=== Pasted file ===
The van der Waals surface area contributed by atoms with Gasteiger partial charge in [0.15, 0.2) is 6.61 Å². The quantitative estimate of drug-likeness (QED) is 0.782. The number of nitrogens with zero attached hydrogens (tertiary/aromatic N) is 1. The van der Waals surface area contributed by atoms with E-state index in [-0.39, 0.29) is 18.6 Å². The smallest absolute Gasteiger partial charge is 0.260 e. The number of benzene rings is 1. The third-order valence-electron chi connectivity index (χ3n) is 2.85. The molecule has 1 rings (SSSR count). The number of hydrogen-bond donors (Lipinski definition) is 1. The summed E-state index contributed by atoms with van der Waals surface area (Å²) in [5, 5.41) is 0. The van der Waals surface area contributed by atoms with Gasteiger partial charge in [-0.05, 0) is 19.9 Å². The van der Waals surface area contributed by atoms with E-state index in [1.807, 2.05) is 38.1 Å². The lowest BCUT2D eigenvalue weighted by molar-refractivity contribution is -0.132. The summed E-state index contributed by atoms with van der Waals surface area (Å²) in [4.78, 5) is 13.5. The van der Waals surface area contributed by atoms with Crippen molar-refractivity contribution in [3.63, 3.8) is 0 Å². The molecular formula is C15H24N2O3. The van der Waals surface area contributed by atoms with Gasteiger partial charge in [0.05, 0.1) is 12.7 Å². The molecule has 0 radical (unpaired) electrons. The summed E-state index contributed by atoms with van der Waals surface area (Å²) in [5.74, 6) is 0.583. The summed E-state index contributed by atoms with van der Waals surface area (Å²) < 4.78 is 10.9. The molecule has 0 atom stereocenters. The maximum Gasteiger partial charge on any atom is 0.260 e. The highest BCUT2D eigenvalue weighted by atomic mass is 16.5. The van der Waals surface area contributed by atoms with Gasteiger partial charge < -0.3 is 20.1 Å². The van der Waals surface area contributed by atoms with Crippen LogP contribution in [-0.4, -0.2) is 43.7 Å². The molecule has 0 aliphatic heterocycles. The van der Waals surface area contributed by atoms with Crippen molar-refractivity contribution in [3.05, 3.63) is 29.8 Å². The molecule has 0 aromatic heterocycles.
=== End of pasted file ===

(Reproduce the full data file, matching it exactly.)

The van der Waals surface area contributed by atoms with Gasteiger partial charge in [0.15, 0.2) is 6.61 Å². The quantitative estimate of drug-likeness (QED) is 0.782. The number of nitrogens with zero attached hydrogens (tertiary/aromatic N) is 1. The van der Waals surface area contributed by atoms with E-state index in [-0.39, 0.29) is 18.6 Å². The smallest absolute Gasteiger partial charge is 0.260 e. The number of benzene rings is 1. The third-order valence-electron chi connectivity index (χ3n) is 2.85. The molecule has 1 rings (SSSR count). The number of hydrogen-bond donors (Lipinski definition) is 1. The summed E-state index contributed by atoms with van der Waals surface area (Å²) in [5, 5.41) is 0. The van der Waals surface area contributed by atoms with Gasteiger partial charge in [-0.05, 0) is 19.9 Å². The van der Waals surface area contributed by atoms with E-state index in [1.807, 2.05) is 38.1 Å². The lowest BCUT2D eigenvalue weighted by molar-refractivity contribution is -0.132. The summed E-state index contributed by atoms with van der Waals surface area (Å²) in [4.78, 5) is 13.5. The van der Waals surface area contributed by atoms with Crippen molar-refractivity contribution in [3.63, 3.8) is 0 Å². The molecular formula is C15H24N2O3. The van der Waals surface area contributed by atoms with Gasteiger partial charge in [0.05, 0.1) is 12.7 Å². The molecule has 0 radical (unpaired) electrons. The summed E-state index contributed by atoms with van der Waals surface area (Å²) in [5.74, 6) is 0.583. The summed E-state index contributed by atoms with van der Waals surface area (Å²) < 4.78 is 10.9. The molecule has 0 atom stereocenters. The maximum Gasteiger partial charge on any atom is 0.260 e. The highest BCUT2D eigenvalue weighted by atomic mass is 16.5. The van der Waals surface area contributed by atoms with Gasteiger partial charge < -0.3 is 20.1 Å². The van der Waals surface area contributed by atoms with Crippen LogP contribution in [-0.4, -0.2) is 43.7 Å². The molecule has 0 aliphatic heterocycles. The van der Waals surface area contributed by atoms with Crippen molar-refractivity contribution in [3.05, 3.63) is 29.8 Å². The molecule has 0 aromatic heterocycles.